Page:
The ‘United Company for Media Services’, a company owned by a sovereign security agency, is behind the pressure that drama producers in Egypt are facing. There are three main reasons behind this pressure, according to the followers of the TV drama production field: The first is the huge profits gained from the Ramadan TV drama season achieved from advertisements; these series garner a very large number of viewers, which means they attract advertisers to their assigned satellite channels which ends up translating into lots of profit.As for the second reason, it is that the TV networks affiliated to them are always trying to maintain their audience, and prevent them from heading to other channels; this means the persistence of their policies that are aimed at whitewashing the ruling regime in the eyes of the Egyptians, and gaining more of its loyalists, in addition to defaming the regime’s opponents and adversaries. The third reason, is that TV dramas function as an outlet and a distraction for the Egyptians, to preserve the thoughts and beliefs that satellite networks supporting the ruling regime are broadcasting, and to prevent any opposing lines of thought from reaching them through any source, especially since this is happening more now in the era of globalization and new open satellite channels. This last reason is that these are a pillar in the tent of the Egyptian security mindset, ever since the era of the ousted president Hosni Mubarak.
This pressure is exerted in the context of the presence of strong competition to the TV channels affiliated with the political system in Egypt, firstly from the Muslim Brotherhood channels that broadcast from Turkey and Qatar, which plainly oppose the ruling Egyptian regime, and have a very large audience in Egypt. Secondly, social media and independent news websites that are seeking to reveal the faults of the Egyptian government and ruling regime in Egypt, in addition to the increasing number of people opposing the Egyptian regime in the last few years, which was seen in the demonstrations on the ground last September, putting more pressure on the state and political system to exert more intensive effort to restore the loyalists and increase their numbers, using TV dramas to help implement this agenda.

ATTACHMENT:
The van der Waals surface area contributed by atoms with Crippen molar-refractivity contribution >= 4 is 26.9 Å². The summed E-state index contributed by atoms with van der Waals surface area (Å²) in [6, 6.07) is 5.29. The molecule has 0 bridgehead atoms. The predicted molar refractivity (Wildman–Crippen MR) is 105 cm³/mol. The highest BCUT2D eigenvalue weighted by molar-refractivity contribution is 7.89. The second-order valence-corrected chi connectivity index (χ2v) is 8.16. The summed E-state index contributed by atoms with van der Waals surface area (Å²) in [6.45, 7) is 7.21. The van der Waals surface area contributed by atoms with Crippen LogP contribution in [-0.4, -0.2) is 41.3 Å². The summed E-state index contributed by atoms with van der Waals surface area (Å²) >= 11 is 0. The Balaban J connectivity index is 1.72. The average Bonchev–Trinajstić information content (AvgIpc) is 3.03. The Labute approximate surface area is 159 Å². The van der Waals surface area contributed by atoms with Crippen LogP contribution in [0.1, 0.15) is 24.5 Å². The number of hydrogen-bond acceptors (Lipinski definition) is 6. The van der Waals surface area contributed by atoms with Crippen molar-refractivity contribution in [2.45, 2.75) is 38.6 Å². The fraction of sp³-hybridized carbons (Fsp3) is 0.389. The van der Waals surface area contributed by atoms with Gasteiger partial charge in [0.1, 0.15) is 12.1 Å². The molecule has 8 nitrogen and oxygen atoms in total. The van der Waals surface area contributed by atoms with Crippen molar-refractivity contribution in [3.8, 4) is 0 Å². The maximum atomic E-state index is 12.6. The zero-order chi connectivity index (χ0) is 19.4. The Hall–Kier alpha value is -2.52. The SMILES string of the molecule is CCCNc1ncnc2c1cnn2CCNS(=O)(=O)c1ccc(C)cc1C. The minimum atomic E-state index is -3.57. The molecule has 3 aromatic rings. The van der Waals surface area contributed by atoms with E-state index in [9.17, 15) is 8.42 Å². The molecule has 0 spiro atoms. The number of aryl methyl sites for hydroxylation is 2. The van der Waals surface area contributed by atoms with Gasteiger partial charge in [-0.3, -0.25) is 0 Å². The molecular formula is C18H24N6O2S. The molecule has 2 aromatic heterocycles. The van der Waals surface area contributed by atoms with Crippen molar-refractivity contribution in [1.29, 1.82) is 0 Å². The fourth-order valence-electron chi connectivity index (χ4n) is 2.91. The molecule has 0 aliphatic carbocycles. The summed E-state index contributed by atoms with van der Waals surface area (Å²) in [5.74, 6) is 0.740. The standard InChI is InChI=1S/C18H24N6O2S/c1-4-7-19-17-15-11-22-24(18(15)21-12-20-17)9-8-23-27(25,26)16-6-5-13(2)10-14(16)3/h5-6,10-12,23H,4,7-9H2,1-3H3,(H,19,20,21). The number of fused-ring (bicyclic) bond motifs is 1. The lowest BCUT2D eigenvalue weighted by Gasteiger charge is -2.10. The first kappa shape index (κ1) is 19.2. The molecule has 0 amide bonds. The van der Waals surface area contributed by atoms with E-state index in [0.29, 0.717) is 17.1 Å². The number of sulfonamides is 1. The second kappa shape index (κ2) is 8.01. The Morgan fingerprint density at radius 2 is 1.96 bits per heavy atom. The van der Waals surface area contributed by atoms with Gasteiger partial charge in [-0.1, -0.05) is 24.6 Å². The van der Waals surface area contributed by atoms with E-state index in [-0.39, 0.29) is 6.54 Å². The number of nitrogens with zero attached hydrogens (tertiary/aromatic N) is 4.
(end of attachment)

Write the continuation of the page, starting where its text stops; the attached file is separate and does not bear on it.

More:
In fact, there is no possibility to resist what some describe as ‘drama fascism’ in Egypt, so the decision-maker and the one controlling the market are one and the same; which means he can throw his opponents in desperate isolation and prevent them from working in any artistic work at all, whether in TV, cinema, theater, or media. Therefore, all those who work in the industry are heading to the shooting locations, and remaining there for hours, under the threat of losing their jobs, which leaves them with no other choice.
Facing a flood of complaints and calls that they receive daily from artist and technicians who complain of being forced to go to filming sites, the Theatrical Professions Syndicate resorted to issuing a decision to reduce the number of working hours and determine them between 10am and 3pm. They also obliged production companies to take all the precautionary measures in shooting locations to prevent the spread of the virus among the cast members, but many companies are not adhering to the first decision, forcing the cast to stay in filming locations for long hours, sometimes up to 16. This is particularly harsh because there is less than a month left until the beginning of Ramadan. As for the second decision, it cannot be implemented efficiently, as it is practically impossible to disinfect all the locations, and sterilize every clothes item, accessory, lens, microphone or script copy. And even if you do manage to do so, can you force the actors to not touch anything? How? What about the scenes that require the actors to touch and exchange kisses or hugs?
Naoum expresses the tragedy those who work in the field of TV dramas are facing, “Nobody regards us as human beings or artists, we’re just a cog in their money-making machines. We are, literally, tools in other people’s hands. They control us from the safety of their home, doing nothing other than giving orders from their couches, with their families, as we are forced to leave and film”. She also noted that Egypt’s soft power is in great danger, and is under the threat of decline and losing some of its power due to the coronavirus.